Yttria-stabilized zirconia (YSZ) was implanted with 15 keV Fe or Ti ions up to a dose of 8×1016 at cm−2. The resulting “dopant” concentrations exceeded the concentrations corresponding to the equilibrium solid solubility of Fe2O3 or TiO2 in YSZ. During oxidation in air at 400° C, the Fe and Ti concentration in the outermost surface layer increased even further until a surface layer was formed of mainly Fe2O3 and TiO2, as shown by XPS and ISS measurements. From the time dependence of the Fe and Ti depth profiles during anneal treatments, diffusion coefficients were calculated. From those values it was estimated that the maximum temperature at which the Fe- and Ti-implanted layers can be operated without changes in the dopant concentration profiles was 700 and 800° C, respectively. The high-dose implanted layer was completely amorphous even after annealing up to 1100° C, as shown by scanning transmission electron microscopy. Preliminary measurements on 50 keV Ag implanted YSZ indicate that in this case the amorphous layer recrystallizes into fine grained cubic YSZ at a temperature of about 1000° C. The average grain diameter was estimated at 20 nm, whereas the original grain size of YSZ before implantation was 400 nm. This result implies that the grain size in the surface of a ceramic material can be decreased by ion beam amorphisation and subsequent recrystallisation at elevated temperatures.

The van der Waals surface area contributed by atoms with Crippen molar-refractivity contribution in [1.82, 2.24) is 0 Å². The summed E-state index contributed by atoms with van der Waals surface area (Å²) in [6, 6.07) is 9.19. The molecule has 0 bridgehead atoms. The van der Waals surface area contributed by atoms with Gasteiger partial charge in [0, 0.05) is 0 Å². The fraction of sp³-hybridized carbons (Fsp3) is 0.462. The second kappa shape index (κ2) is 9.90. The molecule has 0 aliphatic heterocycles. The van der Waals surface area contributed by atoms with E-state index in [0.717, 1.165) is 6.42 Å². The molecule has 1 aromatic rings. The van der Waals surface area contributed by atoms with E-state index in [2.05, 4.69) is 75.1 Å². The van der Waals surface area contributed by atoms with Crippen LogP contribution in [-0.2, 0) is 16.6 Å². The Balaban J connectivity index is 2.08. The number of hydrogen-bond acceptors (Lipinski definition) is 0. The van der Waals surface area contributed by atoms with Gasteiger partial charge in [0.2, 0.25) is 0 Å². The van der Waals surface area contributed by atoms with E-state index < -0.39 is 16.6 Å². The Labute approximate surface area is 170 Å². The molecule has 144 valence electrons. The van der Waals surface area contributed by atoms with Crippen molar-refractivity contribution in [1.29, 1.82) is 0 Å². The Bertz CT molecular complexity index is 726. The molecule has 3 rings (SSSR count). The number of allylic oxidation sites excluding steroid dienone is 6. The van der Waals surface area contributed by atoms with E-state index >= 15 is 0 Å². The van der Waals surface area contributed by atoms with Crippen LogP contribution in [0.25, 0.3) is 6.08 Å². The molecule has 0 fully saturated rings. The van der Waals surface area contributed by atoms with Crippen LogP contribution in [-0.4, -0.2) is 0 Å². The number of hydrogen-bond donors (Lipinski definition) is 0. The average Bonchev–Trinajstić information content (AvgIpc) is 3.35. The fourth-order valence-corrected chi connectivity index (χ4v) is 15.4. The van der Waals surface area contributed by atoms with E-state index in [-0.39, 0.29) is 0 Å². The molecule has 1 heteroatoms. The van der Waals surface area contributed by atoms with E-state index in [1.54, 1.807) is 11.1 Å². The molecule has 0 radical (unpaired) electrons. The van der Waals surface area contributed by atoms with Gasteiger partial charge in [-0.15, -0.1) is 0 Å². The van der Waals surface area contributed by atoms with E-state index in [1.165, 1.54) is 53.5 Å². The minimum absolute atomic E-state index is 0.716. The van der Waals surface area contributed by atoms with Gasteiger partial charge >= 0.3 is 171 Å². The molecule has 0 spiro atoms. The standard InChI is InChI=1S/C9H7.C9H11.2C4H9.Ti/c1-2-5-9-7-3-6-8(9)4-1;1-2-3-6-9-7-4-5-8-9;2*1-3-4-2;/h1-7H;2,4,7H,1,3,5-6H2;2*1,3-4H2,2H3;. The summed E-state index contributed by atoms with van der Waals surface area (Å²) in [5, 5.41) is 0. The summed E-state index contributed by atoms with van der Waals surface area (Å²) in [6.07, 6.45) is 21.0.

van Hassel, B. A., & Burggraaf, A. J. (1991). Microstructure and thermal stability of Fe, Ti and Ag implanted Yttria-stabilized zirconia. Applied physics A: solids and surfaces, 53(2), 155-163. https://doi.org/10.1007/BF00323876